The Value of Centers for Independent Living as Active Participants in Coordination and Mobility Management

Author: Judy Shanley

Published: December 3, 2019

Includes contributions by Fred Roberge, Easter Seals NH, ME, and VT, Deborah Ritcey, President & CEO, Granite State Independent Living Center, Clyde Terry, retired President & CEO of Granite State Independent Living Center.

The National Council on Independent Living (NCIL), the organization that supports over 340 local Centers for Independent Living (CILs) has the vision: A world in which people with disabilities are valued equally and participate fully. This vision is similar to the objectives of inclusive mobility management networks that seek to meaningfully engage the participation of a variety of important stakeholders. Local CILs can be a critical partner to building and sustaining high quality and efficient coordination and mobility management systems for a number of reasons. These reasons are at the heart of the collaboration between Easterseals New Hampshire, who chairs the State Coordination Council on Community Transportation, Granite State Independent Living (GSIL) and the NH Governors Commission on Disability in New Hampshire. As New Hampshire builds a mobility management network, the CIL and the Governor’s Commission on Disability have been important contributors to the content and process of developing a network.

Fred Roberge, Vice President of Transportation, Easter Seals NH, ME and VT, and chairperson for statewide coordination work, described the importance of collaboration between all organizations for development of an inclusive transportation system; “Clyde Terry, former President & CEO of GSIL stated it best, developing inclusive community transportation services in NH requires participation by all stakeholders. We must build a coalition to change the paradigm of underserving people with disabilities. For this reason, it is critical for all stakeholders to have input and a voice while developing more inclusive and responsive transportation services in New Hampshire. It is important that non-profits, human service organizations, businesses and government work together to seek feedback directly from all groups they are working with in order to consider how to best serve their target populations before implementing new transportation systems.”   CILs, are non-residential organizations that build the self-advocacy skills of individuals with disabilities by providing information, encouraging role modeling, and assisting individuals and the community to understand civil rights. Top advocacy topics for CILs can include accessible housing, personal assistance, and transportation. Deborah Ritcey who is the new President & CEO of GSIL indicated; “all too often we hear stories around those living with a disability becoming shut-ins, unable to leave their home due to the inability to get transportation which actually meets their needs.  For example, securing a wheelchair van for someone in a wheelchair and not a car with a large trunk to put the chair in.  This is not only disruptive, potentially harmful, but also infringes on one’s humility.  GSIL is lucky to be part of a collocation of organizations dedicated to improving the lives of those living with a disability.  Having said that, we need to continue to develop means to improve transportation for NH residents.  The state of NH has come a long way, but still has a grand task to complete.  This will only be successful when we can say, all NH residents living with a disability has affordable and accessible transportation for not only urgent needs, but the needs to remain active in their community. GSIL remains dedicated to continuing the relationship with other stakeholders to ensure this need is met. “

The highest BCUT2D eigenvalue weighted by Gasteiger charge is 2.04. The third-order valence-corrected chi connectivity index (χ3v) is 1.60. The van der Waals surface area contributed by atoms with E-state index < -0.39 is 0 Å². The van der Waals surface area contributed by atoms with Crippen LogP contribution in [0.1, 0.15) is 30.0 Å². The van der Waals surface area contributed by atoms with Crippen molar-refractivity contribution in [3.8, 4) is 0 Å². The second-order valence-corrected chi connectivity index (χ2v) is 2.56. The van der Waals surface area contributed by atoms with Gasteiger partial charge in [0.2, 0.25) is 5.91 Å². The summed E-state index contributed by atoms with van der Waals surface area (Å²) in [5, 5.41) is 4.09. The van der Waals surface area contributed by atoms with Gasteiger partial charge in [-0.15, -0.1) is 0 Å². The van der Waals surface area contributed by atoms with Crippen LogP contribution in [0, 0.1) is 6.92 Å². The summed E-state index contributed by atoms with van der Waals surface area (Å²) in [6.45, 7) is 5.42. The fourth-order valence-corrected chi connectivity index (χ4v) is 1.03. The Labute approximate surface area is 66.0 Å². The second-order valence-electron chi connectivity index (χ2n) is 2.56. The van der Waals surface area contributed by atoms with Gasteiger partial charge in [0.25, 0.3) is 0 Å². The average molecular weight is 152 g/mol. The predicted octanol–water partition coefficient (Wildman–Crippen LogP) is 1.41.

CILs are a trusted community resource and can offer advice regarding the specific transportation needs of varying disability groups, provide suggestions regarding transportation service, accessibility, and the ADA, and assist to engage greater numbers of individuals with disabilities and organizations in mobility management and coordination. When asked to provide suggestions to the local transit provider regarding a paratransit issue, Clyde Terry, reflected, organizations should always focus on promoting maximum ability by the individual and develop resources to promote education and assistance to individuals for ongoing independence.

To identify your State Independent Living Center (SILC) and local CIL use the locator at the NCIL website site.

Photo Credit: Judy Shanley

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